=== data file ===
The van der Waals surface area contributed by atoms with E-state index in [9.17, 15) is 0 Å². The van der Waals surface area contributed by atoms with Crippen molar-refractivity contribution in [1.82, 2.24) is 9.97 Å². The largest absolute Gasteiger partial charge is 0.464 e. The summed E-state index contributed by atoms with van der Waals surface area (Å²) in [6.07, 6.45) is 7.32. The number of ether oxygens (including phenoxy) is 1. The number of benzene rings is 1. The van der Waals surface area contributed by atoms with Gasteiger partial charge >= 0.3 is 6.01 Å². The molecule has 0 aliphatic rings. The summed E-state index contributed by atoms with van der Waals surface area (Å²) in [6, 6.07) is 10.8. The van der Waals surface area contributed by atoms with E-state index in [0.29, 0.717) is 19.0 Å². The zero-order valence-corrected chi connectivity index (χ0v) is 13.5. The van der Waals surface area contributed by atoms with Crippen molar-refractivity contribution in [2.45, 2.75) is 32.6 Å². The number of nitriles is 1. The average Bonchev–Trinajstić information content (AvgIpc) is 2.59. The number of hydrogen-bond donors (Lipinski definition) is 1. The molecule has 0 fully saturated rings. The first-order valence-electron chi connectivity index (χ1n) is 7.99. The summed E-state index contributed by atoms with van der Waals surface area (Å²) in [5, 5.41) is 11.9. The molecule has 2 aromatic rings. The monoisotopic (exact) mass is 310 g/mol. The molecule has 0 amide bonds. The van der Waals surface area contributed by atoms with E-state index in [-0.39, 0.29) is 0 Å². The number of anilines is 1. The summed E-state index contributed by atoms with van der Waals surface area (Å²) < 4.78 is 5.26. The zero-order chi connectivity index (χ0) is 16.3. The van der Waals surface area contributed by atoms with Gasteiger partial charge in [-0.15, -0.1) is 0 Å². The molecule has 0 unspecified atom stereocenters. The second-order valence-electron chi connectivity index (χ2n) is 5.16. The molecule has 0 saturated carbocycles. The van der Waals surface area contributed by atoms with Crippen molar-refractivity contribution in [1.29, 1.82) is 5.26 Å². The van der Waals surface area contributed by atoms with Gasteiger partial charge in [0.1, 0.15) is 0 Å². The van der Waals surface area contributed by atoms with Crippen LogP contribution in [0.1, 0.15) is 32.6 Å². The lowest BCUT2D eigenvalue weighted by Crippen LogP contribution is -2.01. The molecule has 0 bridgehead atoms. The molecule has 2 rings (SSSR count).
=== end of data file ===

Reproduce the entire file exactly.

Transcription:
The van der Waals surface area contributed by atoms with E-state index in [9.17, 15) is 0 Å². The van der Waals surface area contributed by atoms with Crippen molar-refractivity contribution in [1.82, 2.24) is 9.97 Å². The largest absolute Gasteiger partial charge is 0.464 e. The summed E-state index contributed by atoms with van der Waals surface area (Å²) in [6.07, 6.45) is 7.32. The number of ether oxygens (including phenoxy) is 1. The number of benzene rings is 1. The van der Waals surface area contributed by atoms with Gasteiger partial charge >= 0.3 is 6.01 Å². The molecule has 0 aliphatic rings. The summed E-state index contributed by atoms with van der Waals surface area (Å²) in [6, 6.07) is 10.8. The van der Waals surface area contributed by atoms with E-state index in [0.29, 0.717) is 19.0 Å². The zero-order valence-corrected chi connectivity index (χ0v) is 13.5. The van der Waals surface area contributed by atoms with Crippen molar-refractivity contribution in [2.45, 2.75) is 32.6 Å². The number of nitriles is 1. The average Bonchev–Trinajstić information content (AvgIpc) is 2.59. The number of hydrogen-bond donors (Lipinski definition) is 1. The molecule has 0 fully saturated rings. The first-order valence-electron chi connectivity index (χ1n) is 7.99. The summed E-state index contributed by atoms with van der Waals surface area (Å²) in [5, 5.41) is 11.9. The molecule has 2 aromatic rings. The monoisotopic (exact) mass is 310 g/mol. The molecule has 0 amide bonds. The van der Waals surface area contributed by atoms with E-state index in [-0.39, 0.29) is 0 Å². The number of anilines is 1. The summed E-state index contributed by atoms with van der Waals surface area (Å²) < 4.78 is 5.26. The zero-order chi connectivity index (χ0) is 16.3. The van der Waals surface area contributed by atoms with Gasteiger partial charge in [-0.15, -0.1) is 0 Å². The molecule has 0 unspecified atom stereocenters. The second-order valence-electron chi connectivity index (χ2n) is 5.16. The molecule has 0 saturated carbocycles. The van der Waals surface area contributed by atoms with Crippen molar-refractivity contribution in [1.29, 1.82) is 5.26 Å². The van der Waals surface area contributed by atoms with Gasteiger partial charge in [0.1, 0.15) is 0 Å². The van der Waals surface area contributed by atoms with Crippen LogP contribution in [0.1, 0.15) is 32.6 Å². The lowest BCUT2D eigenvalue weighted by Crippen LogP contribution is -2.01. The molecule has 0 bridgehead atoms. The molecule has 2 rings (SSSR count).